Other regulatory action

Separately, while Russia was the primary focus of the United States’s sanctions actions over the past year, there were also a number of non-Russia-related sanctions actions. For example, OFAC targeted persons evading US sanctions on Iranian oil, Iranians engaged in cyberattacks, and actors in Iran’s ballistic missile programme.[15] Additionally, OFAC implemented sanctions in the virtual currency space, including designating darknet market Hydra and virtual currency exchange Garantex, and two virtual currency mixers, and Tornado Cash.[16] Such actions illustrate that even when pressing geopolitical issues take priority in US foreign policy, like Russia’s ongoing assault on Ukraine, OFAC continues to devote resources to all of its sanctions programmes, demonstrating its commitment to comprehensively enforcing all of its sanctions.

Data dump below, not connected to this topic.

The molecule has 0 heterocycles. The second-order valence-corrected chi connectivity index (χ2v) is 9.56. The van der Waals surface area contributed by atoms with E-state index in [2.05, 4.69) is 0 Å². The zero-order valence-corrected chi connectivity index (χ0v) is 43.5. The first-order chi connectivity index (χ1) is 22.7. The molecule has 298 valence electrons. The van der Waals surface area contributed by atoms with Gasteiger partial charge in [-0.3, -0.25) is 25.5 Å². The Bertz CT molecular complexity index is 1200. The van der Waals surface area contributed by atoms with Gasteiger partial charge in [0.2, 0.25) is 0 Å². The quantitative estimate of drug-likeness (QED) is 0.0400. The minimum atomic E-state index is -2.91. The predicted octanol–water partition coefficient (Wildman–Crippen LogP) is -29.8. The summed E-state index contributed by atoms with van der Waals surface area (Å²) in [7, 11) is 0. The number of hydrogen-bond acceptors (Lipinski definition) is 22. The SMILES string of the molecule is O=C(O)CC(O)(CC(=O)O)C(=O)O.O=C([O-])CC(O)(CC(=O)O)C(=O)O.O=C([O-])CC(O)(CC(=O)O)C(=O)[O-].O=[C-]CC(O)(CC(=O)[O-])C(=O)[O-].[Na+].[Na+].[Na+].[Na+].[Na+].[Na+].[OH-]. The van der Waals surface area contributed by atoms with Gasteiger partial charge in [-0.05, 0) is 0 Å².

Sanctions trends overview

Civil Penalty and Secondary Sanctions Enforcement Actions Civil Penalty Enforcement Actions